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After the triumphant first run of his first London opera Rinaldo, premiered at the Queen’s Theatre, Haymarket, in February 1711, Handel departed, reluctantly, for Hanover. But he had already resolved to return to London. The pliant elector gave him permission to make the trip in September 1712 ‘on condition that he engaged to return within a reasonable time’. He never did, though as Georg knew he would succeed the ailing Queen Anne on the British throne (she died in August 1714), his Kapellmeister’s breach of contract was less reprehensible than might first appear. With his access to the most influential circles, Handel may even have been a useful source of information to the future George I.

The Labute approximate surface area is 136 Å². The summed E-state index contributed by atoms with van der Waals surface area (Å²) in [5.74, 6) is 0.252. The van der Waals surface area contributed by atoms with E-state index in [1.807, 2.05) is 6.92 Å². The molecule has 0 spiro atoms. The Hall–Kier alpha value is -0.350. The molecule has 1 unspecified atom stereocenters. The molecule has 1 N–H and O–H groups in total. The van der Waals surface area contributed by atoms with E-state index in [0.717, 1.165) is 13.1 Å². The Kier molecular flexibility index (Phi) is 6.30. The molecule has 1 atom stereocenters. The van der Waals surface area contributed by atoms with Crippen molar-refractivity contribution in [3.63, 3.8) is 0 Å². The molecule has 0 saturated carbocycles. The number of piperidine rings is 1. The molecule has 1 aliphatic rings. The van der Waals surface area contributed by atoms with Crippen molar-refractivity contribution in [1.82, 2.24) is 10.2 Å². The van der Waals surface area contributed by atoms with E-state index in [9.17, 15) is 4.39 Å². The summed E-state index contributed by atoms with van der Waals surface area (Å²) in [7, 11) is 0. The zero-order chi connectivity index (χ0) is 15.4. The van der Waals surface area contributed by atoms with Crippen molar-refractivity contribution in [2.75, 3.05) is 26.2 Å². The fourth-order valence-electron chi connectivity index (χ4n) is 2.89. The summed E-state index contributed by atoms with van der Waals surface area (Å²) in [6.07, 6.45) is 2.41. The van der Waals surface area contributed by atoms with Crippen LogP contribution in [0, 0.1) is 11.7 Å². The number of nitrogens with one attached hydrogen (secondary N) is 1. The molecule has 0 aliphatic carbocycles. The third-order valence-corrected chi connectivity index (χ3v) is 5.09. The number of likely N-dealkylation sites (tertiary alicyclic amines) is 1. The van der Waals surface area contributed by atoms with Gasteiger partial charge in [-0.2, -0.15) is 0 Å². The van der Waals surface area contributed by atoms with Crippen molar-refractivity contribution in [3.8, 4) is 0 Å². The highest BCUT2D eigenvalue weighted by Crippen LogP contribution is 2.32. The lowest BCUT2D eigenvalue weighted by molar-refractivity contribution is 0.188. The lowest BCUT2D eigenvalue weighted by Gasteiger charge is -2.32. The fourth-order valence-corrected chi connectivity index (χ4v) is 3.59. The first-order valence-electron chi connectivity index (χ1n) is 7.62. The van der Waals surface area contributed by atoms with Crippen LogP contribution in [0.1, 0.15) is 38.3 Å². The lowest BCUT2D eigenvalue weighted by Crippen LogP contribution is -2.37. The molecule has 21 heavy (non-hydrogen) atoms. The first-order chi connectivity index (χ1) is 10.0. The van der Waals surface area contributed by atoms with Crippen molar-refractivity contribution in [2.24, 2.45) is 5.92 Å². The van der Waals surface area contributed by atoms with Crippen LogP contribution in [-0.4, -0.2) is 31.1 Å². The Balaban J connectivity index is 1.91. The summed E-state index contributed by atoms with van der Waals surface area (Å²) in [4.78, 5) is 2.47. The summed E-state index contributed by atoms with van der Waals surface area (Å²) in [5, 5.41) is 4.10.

A contemporary commentator noted: ‘His return to London was hailed by the musical world as a national acquisition, and every measure was adopted to make his abode pleasant and permanent.’ Indeed it was. In the autumn of 1712, the twenty-seven-year-old composer made London his home, staying first at Barn Elms (present-day Barnes), then at Burlington House in Piccadilly, the luxurious mansion of one of his aristocratic patrons, Lord Burlington. He quickly became the de facto resident composer of the Haymarket opera company, and a court ‘insider’. The following year Queen Anne granted him an annual pension of £200, an arrangement continued by George I. Long before he took British citizenship in 1727, Handel was being acclaimed as ‘the Orpheus of our Century’, and Henry Purcell’s undisputed successor as Britain’s national composer.
from notes by Richard Wigmore ï¿½ 2014